Of the many European and African forms that blend in Serote's poetry the elegy and the African panegyric form are perhaps the most prominent. Poetry about place especially uses the devices of repetition and invocation to provide an almost incantatory power. Serote's Alexandra poems and his "City Johannesburg" are perhaps the best examples:
This way I salute you:
My hand pulsates to my back trousers pocket
Or into my inner jacket pocket
For my pass, my life,
My hand like a starved snake rears my pockets
For my thin, ever lean wallet,
While my stomach groans a friendly smile to hunger,
My stomach also devours coppers and papers
Don't you know?
Jo'burg City, I salute you;
That, that is all you need of me,
Jo'burg City, Johannesburg
Jo'burg City, you are dry like death,
Jo'burg City, Johannesburg, Jo'burg City.
A short poem such as "For Don M.—Banned" uses repetition and consonance to a different effect. Certainly the significances of "white" in this poem, as well as the metonyms for imprisonment, demonstrate how inextricably Serote's writing is wedded to the South African context, and the poem also resonates with the sense of political hope for and the inevitability of liberation that later became pronounced in his poetry. (It is worthwhile noting, too, that this poem is the allusion in André Brink's novel A Dry White Season):
it is a dry white season
dark leaves don't last, their brief lives dry out
and with a broken heart they dive down gently headed for
not even bleeding.
it is a dry white season brother,
only the trees know the pain as they still stand erect
dry like steel, their branches dry like wire,
indeed, it is a dry white season
but seasons come to pass.
If there is a political movement or progression in Serote's poetry, it has been toward a more radical and optimistic view of the possibilities for black South Africa. Strongly informed, as Mzamane suggests, by the black consciousness movement, Serote's poetry moves from concern with and addresses to the white community, as in the poem "The Actual Dialogue," to a complete commitment to and involvement with his own community. Serote's epic poems, in particular, manifest this trend in his work, their length allowing him to combine many of his characteristic concerns, styles, and devices. No Baby Must Weep; Behold Mama, Flowers; and A Tough Tale are by turns meditative, autobiographical, and hortatory, the first in particular being a sustained treatment of the role that women, especially in their role as mothers, have had to play in the struggle in South Africa. Mzamane comments,
… in some of these poems he conceives of Black women—downtrodden and degraded yet long-suffering and dignified—as being the vanguard of the Black people's struggle for liberation … The effect of these poems is to explode the myth that women in traditional society are passive and subservient, by showing their crucial role in sustaining life, ensuring social stability and effecting change.
There are occasions when Serote's depiction of women reverts to stereotype and other uncomfortable images, in "Alexandra," for instance, where the metaphor of the town as a woman elides the lived oppression of black women. Throughout most of his work, however, he celebrates and mourns women's position respectfully and sincerely. No Baby Must Weep opens with an address to the mother figure—"let me hold your hand / black mother let me hold your hand and walk with you"—moves to an address to the speaker's actual mother from childhood—"mama / you know you never let me become a caddie / or a garden-boy / let's stop here a little mama"—and then speaks from adulthood:
i'm hurt mama
my heart bleeds like the pouring sky
and my pores squeeze droplets out
i wish to stop weeping
you in your hope as fat as your breast
fed me with the mild milk
you put me on your lap of hope
me a load on your back
I'm hurt mama,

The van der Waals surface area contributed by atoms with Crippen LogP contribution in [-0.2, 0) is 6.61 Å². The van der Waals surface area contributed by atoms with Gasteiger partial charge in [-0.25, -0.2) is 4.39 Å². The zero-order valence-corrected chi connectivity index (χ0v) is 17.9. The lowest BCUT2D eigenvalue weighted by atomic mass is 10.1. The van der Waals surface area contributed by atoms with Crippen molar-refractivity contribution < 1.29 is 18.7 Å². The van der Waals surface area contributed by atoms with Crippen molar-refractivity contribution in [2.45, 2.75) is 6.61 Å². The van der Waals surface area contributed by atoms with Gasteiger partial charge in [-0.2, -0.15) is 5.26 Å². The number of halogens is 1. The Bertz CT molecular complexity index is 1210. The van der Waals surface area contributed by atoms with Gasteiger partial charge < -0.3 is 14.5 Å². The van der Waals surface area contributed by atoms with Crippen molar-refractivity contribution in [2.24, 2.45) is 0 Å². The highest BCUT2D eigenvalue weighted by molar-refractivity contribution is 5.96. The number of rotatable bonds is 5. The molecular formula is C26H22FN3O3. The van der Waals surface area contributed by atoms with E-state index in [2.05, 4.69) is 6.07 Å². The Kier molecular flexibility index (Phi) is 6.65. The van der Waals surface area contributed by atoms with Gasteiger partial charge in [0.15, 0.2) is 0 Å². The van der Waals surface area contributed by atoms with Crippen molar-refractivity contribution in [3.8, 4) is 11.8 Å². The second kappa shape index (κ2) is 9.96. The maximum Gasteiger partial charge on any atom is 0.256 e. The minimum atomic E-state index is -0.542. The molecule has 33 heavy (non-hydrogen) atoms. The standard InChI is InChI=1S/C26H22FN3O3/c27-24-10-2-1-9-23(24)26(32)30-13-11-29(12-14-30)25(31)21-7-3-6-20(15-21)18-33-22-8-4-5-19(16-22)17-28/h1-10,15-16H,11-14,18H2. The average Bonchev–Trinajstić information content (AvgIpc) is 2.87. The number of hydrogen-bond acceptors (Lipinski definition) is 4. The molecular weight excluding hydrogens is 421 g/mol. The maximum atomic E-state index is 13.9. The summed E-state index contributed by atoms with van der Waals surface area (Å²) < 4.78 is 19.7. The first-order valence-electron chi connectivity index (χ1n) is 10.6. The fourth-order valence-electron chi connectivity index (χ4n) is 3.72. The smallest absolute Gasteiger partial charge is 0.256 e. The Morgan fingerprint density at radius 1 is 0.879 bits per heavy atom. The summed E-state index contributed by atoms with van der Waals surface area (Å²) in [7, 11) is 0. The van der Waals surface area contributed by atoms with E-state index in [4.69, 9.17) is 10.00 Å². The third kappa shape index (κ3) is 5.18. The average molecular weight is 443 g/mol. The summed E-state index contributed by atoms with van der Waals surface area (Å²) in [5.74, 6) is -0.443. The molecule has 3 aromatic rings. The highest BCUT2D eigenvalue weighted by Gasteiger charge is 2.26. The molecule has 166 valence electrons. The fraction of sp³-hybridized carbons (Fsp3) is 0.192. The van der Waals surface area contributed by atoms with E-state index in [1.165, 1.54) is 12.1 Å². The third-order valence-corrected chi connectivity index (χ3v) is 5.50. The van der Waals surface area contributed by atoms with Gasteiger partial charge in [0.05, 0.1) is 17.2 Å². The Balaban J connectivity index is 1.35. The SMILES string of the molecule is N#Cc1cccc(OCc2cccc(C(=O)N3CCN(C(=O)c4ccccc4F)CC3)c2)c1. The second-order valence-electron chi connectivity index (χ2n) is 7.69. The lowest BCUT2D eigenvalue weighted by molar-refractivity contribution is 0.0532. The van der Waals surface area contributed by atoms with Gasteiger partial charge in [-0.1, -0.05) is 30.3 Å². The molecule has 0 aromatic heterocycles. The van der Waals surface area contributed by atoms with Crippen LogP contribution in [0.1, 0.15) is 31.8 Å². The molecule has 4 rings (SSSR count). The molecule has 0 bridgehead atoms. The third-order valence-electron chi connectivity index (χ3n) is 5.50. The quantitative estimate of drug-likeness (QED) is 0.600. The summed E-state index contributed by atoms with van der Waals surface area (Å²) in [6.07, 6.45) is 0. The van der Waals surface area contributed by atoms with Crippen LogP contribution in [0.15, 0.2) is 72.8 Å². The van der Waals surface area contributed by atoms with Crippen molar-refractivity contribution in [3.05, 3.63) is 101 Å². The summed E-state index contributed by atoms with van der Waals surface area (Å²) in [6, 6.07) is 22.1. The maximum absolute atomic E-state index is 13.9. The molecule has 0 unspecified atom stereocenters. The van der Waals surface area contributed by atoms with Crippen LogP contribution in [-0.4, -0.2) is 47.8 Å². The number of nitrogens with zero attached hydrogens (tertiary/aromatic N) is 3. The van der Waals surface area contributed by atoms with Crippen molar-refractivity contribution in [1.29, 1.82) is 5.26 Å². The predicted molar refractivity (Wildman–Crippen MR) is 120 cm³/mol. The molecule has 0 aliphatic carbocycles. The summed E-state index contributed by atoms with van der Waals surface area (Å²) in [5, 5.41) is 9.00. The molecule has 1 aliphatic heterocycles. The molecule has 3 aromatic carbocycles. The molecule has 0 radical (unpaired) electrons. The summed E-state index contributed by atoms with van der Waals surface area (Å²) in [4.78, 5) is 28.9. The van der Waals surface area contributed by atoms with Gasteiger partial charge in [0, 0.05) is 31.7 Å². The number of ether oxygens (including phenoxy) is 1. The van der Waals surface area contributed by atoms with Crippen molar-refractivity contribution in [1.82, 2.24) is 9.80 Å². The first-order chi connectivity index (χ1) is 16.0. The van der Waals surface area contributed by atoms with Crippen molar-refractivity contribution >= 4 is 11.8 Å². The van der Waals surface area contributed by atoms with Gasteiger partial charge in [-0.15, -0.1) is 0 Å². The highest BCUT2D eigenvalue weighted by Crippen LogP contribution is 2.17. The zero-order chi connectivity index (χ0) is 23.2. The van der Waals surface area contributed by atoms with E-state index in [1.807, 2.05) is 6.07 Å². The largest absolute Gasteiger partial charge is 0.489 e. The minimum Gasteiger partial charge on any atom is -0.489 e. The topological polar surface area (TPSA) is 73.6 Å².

my heart is a wound leaping pain like flames
I'm frightened of death
because i have never lived
you grew a hollow and named it me
The poem then leaves the mother to address the mother country, Africa—"i / i am the son of this earth / … / let my hand go now my mama / leave me here in the street this dirty dusty muddy street /leave me here / alone in the minute of my moment"—and finally comes to rest at home—"ah / africa / is this not your child come home."
Serote has also devoted a considerable amount of his writing to the victims of apartheid, to those who were banned, tortured, and imprisoned, as well as to another representative group, children. These poems are often the focal points for his horror and outrage. Thus, "Child of the Song" assaults any sense of complacency:
yes, the day was not ours nor the night
remember how someone's baby rushed out of the
and crushed on the tar
his blood splashing on the flower petals in the garden
so you heard the laughter of the law
what will you say to your son
But children also become the hope for the future. Indeed, Serote figures all black South Africans to be "children of Soweto," and in "The Breezing Dawn of the New Day" he suggests that "yet some day has gone and left some children here / who ask and ask and so teach us how to talk and fix an eye on any other eye." In this context the Afrikaners' self-appellation as the chosen people, "god's children," is bitterly ironic—"did you hear / how some people, god's children, talk / about us"—and Serote indicates black Africans' determination to talk back and reclaim their history for their children's future:
we sing here, for we can sing still, about our national life
which must grow now
like a child
a child looked after and taught well
that is our future,
we keep the record
and some child somewhere in the mist of this death
the breezing dawn of the new day—
they will put brick on brick
and build, a new country.
As the title of this poem and the subsequent long poem "There Will Be a Better Time" suggest, Serote's increasing militancy also evolved into an apocalyptic vision, a hopeful one, of the political future for South African blacks. "There Will Be a Better Time" is adamant in its denial of the situation under apartheid—"no we say / no we say in one voice / no more we say / no more of the bad time"—and concludes by avowing a better future—"ah / there will be a better time made by us." This is not to suggest, however, that the anger and intensity of Serote's poetry has dwindled completely or that his commitment to documenting the suffering of his community has lessened. His long poem A Tough Tale holds both directions in tension:
Then, I must admit—our sorrow is as red as blood
the silence comes
the quietness holds us, with its chill
it cuts then, painfully, between the mind and heart
They come young
they speak of rubber bullets and birdshots
they speak of young fresh blood spilled in the streets
these children of a restless hour.
Serote, however, ultimately refuses the despair that filled some of his earlier poetry: "This is not and must not be a sad tale / it cannot be." He imagines his country's future in a way that reflects back on his love for South Africa and for his art: "we know all this and more / and yet this time asks: really? / yes we do / for our future is a poem which says so."